Desktop Drapes for GNOME - gHacks Tech News

Desktop Drapes for GNOME

The latest "series" of articles for Linux here on Ghacks revolves around beautifying your desktop...specifically, desktop wallpaper. The first article was all about Managing wallpaper in GNOME.  I wanted to continue that particular subject by introducing a simple little tool (that hasn't actually been updated since 2008 - but still works like a champ) called Desktop Drapes. This tool allows you to setup a group of images to be used as your desktop backgound. Desktop Drapes can cycle through those wallpapers, changing them at a user-defined period. Desktop Drapes is ideal for those who like to change their wallpaper  frequently and would like to set this up to be done automatically.

And although Desktop Drapes hasn't been updated in some time, the application will still work on recent releases. In fact, I have it working on Ubuntu 10.04.  In this article I will show you how to install and use Desktop Drapes.

Installation

Installing Desktop Drapes is simple. Just follow these steps:

  1. Open up your Add/Remove Software tool (such as Synaptic or Packagekit).
  2. Search for "drapes" (no quotes).
  3. Mark Desktop Drapes for installation.
  4. Click Apply to install.

That's it. You are ready to run the application.

Preparation

There is little you need to do to prepare your Desktop Drapes. Actually, the only thing you need to do is gather together a collection of wallpaper in a single directory. I place mine in ~/Pictures/Wallpaper. Once you have that ready, you can use Desktop Drapes.

Usage

Figure 1

To run Desktop Drapes you can either click <Alt>F2 to open the run dialog and issue the command drapes or you can click System > Preferences > Desktop Drapes. Either way you won't see a new window open when you run the command. Instead you notice a small applet in your notification area (see Figure 1).  The Drapes icon is the farthest icon to the left (in Figure 1). In order to set Desktop Drapes up, right-click the icon and select Preferences from the menu.

Figure 2

When you open up the preferences window you will see two tabs (see Figure 2).  In the first tab you add files for Drapes to monitor. You can also, from this same tab, dictate how the image will be presented. You can choose from:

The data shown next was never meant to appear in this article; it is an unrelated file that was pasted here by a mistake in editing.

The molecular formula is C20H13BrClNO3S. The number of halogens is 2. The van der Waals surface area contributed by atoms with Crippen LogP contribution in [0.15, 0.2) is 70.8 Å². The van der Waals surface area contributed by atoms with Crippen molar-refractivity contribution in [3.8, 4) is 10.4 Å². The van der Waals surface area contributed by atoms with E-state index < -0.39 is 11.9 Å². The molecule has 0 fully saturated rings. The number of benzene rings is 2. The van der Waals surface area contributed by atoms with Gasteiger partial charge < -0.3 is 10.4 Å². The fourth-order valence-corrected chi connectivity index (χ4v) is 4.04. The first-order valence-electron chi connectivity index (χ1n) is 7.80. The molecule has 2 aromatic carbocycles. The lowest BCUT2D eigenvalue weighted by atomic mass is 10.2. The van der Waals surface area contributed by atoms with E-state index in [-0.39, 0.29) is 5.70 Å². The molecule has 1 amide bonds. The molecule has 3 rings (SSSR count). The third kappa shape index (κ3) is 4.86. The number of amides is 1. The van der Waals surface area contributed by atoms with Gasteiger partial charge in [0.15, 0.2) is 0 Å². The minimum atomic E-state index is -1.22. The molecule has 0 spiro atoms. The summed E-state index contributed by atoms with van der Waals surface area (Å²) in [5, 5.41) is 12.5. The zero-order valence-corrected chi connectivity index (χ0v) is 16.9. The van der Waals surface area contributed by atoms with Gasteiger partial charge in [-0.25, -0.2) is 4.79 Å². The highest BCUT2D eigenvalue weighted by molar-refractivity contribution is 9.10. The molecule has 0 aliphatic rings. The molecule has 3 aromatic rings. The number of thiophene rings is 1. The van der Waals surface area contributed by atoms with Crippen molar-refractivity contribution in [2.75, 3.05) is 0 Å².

• Centered
  • Fill Screen
  • Scale
  • Tiled
  • Zoom

This choice will be applied to all images, so you will want to make sure all of your wallpapers will work with that option.

In the next tab you can configure the following options:

  • Startup: Should Desktop Drapes start upon login and should it switch wallpaper on startup?
  • Timing: What is the interval for Drapes to switch to the next selection?
  • Wallpaper search directory: Where should Drapes monitor for new wallpapers?

Now, let's say you don't want to have Drapes manage the time in which your wallpapers are switched. If you want to manually handle this task you can switch the Timing selection to Never (drag the handle all the way to the right) and then you can just left-click the Drapes icon when you want your wallpaper to switch!

Final thoughts

If you are like me, and you like your wallpaper to switch a lot, this little gem is perfect for you. And don't think that if you are running Drapes that you can't also manage your backgrounds with the standard gnome-appearance-properties app. You can. But what's the point in that if you want your wallpaper to change at will?





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    Comments

    1. Eric said on June 10, 2010 at 2:15 pm
      Reply

      Desktop drapes will not be updated and there are many bugs! It is written in c# mono that fact makes many problems like increased system ressource use….

      I’ve made an alternative! My program is written in c++ and is as simple as drapes but a bit different. You can try it at https://sourceforge.net/projects/cortina/ or https://launchpad.net/cortina

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